The Internet yukked it up this past year over the stone-washed camp of the blog Awkward Family Photos. It became an instant meme, and even led to a forthcoming book blurbed by no less a joker than Judd Apatow. If the phenomenon got mileage from the bad ‘dos and goofy pleats of decades past, at its heart lay the simple pleasure of bringing our own frames of reference to intimate portraits of strangers.
Duke Digital Collections published the Hugh Mangum Photographs collection a few years ago, and while it inspires maybe a more dignified response and less of the beverage-snorting amusement, it affords many of the same simple pleasures. Mangum was an itinerant portrait photographer who set up shop along rail routes in North Carolina, Virginia and West Virginia. As Karen Glynn, our Visual Materials Archivist wrote, “Mangum photographs are distinctive for the level of comfort exhibited by his subjects in front of the camera.” Using inexpensive negatives, he took numerous shots of his subjects, capturing them in relaxed poses.
This week we added images of the 688 negatives – many of which contain multiple exposures – to our flickr account. We hope they will inspire appreciation, but also closer examination. We would like to identify the subjects of these photographs, and enhance our frame of reference for them. Please help us if you can, by adding your comments to the versions of the photos there.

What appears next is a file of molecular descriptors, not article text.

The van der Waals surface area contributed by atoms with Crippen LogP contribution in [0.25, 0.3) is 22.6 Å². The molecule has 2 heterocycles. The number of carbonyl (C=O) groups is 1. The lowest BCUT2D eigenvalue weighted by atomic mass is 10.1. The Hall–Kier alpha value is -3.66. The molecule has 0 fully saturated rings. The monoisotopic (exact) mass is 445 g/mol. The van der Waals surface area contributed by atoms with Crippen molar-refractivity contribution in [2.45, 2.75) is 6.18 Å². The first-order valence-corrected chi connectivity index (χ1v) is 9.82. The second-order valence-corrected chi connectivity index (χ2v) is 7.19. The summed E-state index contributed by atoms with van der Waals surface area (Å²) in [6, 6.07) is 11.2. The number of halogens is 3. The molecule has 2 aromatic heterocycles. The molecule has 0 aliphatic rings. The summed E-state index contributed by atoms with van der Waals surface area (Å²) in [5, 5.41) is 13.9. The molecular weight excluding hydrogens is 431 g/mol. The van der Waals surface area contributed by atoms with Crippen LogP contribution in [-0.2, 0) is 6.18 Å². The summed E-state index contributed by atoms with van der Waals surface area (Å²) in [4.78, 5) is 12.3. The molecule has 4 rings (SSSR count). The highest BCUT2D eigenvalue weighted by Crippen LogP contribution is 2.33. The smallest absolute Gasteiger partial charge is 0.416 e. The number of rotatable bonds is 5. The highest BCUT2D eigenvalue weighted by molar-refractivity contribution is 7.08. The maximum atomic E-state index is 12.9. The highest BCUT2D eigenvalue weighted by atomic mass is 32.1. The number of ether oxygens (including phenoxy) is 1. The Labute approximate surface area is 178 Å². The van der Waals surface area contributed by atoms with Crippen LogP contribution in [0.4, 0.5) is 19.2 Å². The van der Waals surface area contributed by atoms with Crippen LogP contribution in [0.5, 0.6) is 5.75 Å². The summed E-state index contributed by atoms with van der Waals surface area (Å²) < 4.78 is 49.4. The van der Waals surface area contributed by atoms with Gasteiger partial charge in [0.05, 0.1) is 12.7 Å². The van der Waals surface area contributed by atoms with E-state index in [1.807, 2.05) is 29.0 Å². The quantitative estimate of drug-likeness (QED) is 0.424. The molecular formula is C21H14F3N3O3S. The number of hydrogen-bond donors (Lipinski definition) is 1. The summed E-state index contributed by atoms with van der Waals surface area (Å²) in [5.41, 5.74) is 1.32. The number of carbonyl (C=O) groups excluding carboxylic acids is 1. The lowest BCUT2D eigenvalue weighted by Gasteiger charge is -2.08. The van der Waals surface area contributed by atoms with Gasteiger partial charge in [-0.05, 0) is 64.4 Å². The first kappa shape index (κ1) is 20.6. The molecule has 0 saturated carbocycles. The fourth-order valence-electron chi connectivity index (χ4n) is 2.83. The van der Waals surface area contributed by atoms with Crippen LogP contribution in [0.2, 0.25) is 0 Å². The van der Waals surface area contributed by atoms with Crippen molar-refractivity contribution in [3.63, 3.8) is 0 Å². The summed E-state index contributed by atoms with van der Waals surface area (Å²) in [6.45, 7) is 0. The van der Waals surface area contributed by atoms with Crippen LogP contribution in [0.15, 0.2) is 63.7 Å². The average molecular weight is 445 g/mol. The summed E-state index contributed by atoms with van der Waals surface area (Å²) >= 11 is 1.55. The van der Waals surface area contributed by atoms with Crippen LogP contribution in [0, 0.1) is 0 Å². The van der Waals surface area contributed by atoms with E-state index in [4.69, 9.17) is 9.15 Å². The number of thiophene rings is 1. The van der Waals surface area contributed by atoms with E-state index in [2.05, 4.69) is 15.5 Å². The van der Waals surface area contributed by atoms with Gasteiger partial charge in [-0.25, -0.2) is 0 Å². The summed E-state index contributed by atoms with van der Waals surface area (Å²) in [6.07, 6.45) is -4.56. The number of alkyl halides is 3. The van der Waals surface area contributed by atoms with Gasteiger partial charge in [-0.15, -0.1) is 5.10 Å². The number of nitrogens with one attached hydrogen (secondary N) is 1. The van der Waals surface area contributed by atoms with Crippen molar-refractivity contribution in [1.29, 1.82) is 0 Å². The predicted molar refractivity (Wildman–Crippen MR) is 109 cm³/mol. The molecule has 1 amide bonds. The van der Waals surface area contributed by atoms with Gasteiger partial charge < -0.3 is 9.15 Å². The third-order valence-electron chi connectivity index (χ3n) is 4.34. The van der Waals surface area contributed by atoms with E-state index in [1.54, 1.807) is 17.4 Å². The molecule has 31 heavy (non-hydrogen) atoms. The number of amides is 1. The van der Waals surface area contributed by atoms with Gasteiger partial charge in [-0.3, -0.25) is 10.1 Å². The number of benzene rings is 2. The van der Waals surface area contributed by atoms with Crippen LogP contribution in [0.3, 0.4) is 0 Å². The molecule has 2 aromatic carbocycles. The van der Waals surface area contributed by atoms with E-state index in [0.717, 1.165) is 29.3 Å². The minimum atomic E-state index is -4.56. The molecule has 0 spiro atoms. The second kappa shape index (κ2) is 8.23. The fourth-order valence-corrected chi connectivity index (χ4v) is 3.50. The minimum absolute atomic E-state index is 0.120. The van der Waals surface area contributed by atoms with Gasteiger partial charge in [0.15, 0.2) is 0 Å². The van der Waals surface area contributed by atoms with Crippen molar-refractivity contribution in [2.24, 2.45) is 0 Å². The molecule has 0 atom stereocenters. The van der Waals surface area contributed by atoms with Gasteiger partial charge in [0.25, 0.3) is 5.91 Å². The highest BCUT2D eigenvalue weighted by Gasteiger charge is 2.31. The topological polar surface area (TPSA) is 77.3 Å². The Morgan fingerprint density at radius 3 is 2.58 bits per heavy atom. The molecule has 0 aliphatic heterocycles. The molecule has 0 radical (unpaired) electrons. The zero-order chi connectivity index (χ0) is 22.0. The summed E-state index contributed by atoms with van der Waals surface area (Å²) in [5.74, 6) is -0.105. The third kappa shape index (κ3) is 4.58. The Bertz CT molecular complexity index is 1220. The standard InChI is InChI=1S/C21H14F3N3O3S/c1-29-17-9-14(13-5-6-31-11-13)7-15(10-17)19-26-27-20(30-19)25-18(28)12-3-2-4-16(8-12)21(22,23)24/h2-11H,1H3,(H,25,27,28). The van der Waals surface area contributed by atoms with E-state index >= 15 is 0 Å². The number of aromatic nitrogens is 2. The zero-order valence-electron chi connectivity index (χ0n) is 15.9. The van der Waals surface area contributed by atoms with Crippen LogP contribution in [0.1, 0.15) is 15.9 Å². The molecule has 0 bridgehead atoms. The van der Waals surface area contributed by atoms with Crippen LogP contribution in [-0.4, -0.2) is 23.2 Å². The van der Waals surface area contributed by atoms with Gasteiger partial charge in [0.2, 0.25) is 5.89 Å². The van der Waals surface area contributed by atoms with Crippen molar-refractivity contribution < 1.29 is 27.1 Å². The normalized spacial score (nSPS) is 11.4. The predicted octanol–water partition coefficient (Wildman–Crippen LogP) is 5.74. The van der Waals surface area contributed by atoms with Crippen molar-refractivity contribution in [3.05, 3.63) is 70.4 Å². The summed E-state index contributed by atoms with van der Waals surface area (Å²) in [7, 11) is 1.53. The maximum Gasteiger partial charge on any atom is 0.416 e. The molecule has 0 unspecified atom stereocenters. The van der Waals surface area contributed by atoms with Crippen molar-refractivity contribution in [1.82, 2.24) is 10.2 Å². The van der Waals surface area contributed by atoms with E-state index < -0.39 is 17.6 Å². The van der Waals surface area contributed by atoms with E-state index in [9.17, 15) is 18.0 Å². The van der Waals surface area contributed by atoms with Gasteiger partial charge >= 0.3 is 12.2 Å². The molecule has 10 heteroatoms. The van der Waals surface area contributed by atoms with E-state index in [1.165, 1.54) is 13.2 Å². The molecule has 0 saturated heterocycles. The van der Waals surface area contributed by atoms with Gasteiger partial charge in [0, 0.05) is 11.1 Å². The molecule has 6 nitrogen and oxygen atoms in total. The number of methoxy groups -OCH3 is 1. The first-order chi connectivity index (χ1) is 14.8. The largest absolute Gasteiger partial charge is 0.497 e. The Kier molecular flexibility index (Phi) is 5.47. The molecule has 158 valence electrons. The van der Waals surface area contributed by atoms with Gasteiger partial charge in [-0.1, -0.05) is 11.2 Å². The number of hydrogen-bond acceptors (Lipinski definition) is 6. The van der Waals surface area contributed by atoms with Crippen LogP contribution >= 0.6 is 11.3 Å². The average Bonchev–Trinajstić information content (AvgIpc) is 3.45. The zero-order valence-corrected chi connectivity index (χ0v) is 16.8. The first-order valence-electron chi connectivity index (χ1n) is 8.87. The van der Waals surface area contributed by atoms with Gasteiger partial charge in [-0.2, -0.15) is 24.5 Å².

As I uploaded the photographs to flickr, I took a few moments to re-connect with this collection, one of the first digitization projects I worked on at Duke. I took particular interest in the small number of outdoor shots. In nearly all of Mangum’s photos the setting is the studio, but forty of them are exterior shots. Our metadata notes the distinction, so it’s easy to pull them up in a search. This link will list them all on a page, but I recommend selecting the 3-d wall option to view them in cooliris.
Continue reading The Hugh Mangum Photographs: People in brushy patches